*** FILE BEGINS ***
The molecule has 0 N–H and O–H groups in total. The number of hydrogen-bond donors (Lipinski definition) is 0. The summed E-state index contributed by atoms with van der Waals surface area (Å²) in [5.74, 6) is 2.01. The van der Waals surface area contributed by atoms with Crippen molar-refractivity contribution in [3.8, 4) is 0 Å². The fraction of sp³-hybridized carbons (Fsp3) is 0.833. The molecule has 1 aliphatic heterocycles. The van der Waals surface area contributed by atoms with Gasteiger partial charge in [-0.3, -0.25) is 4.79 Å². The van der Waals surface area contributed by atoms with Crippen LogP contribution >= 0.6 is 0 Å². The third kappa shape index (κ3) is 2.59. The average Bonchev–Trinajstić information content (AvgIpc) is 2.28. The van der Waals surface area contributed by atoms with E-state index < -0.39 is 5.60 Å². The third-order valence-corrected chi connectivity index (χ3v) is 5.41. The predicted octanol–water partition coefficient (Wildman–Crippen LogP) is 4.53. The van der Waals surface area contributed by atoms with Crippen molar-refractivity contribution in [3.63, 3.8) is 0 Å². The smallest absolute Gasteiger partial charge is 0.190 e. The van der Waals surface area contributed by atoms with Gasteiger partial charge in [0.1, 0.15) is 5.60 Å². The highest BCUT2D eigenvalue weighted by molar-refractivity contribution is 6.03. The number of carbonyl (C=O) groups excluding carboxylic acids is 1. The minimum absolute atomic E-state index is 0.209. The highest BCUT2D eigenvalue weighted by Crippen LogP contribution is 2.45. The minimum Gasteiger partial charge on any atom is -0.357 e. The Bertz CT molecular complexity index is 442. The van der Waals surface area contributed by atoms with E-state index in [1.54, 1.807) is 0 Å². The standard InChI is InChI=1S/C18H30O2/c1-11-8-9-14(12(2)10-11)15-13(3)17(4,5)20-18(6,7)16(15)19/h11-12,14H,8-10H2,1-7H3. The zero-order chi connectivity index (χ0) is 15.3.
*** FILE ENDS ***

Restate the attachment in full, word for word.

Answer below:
The molecule has 0 N–H and O–H groups in total. The number of hydrogen-bond donors (Lipinski definition) is 0. The summed E-state index contributed by atoms with van der Waals surface area (Å²) in [5.74, 6) is 2.01. The van der Waals surface area contributed by atoms with Crippen molar-refractivity contribution in [3.8, 4) is 0 Å². The fraction of sp³-hybridized carbons (Fsp3) is 0.833. The molecule has 1 aliphatic heterocycles. The van der Waals surface area contributed by atoms with Gasteiger partial charge in [-0.3, -0.25) is 4.79 Å². The van der Waals surface area contributed by atoms with Crippen LogP contribution >= 0.6 is 0 Å². The third kappa shape index (κ3) is 2.59. The average Bonchev–Trinajstić information content (AvgIpc) is 2.28. The van der Waals surface area contributed by atoms with E-state index < -0.39 is 5.60 Å². The third-order valence-corrected chi connectivity index (χ3v) is 5.41. The predicted octanol–water partition coefficient (Wildman–Crippen LogP) is 4.53. The van der Waals surface area contributed by atoms with Crippen molar-refractivity contribution in [3.63, 3.8) is 0 Å². The smallest absolute Gasteiger partial charge is 0.190 e. The van der Waals surface area contributed by atoms with Gasteiger partial charge in [0.1, 0.15) is 5.60 Å². The highest BCUT2D eigenvalue weighted by molar-refractivity contribution is 6.03. The number of carbonyl (C=O) groups excluding carboxylic acids is 1. The minimum absolute atomic E-state index is 0.209. The highest BCUT2D eigenvalue weighted by Crippen LogP contribution is 2.45. The minimum Gasteiger partial charge on any atom is -0.357 e. The Bertz CT molecular complexity index is 442. The van der Waals surface area contributed by atoms with E-state index in [1.54, 1.807) is 0 Å². The standard InChI is InChI=1S/C18H30O2/c1-11-8-9-14(12(2)10-11)15-13(3)17(4,5)20-18(6,7)16(15)19/h11-12,14H,8-10H2,1-7H3. The zero-order chi connectivity index (χ0) is 15.3.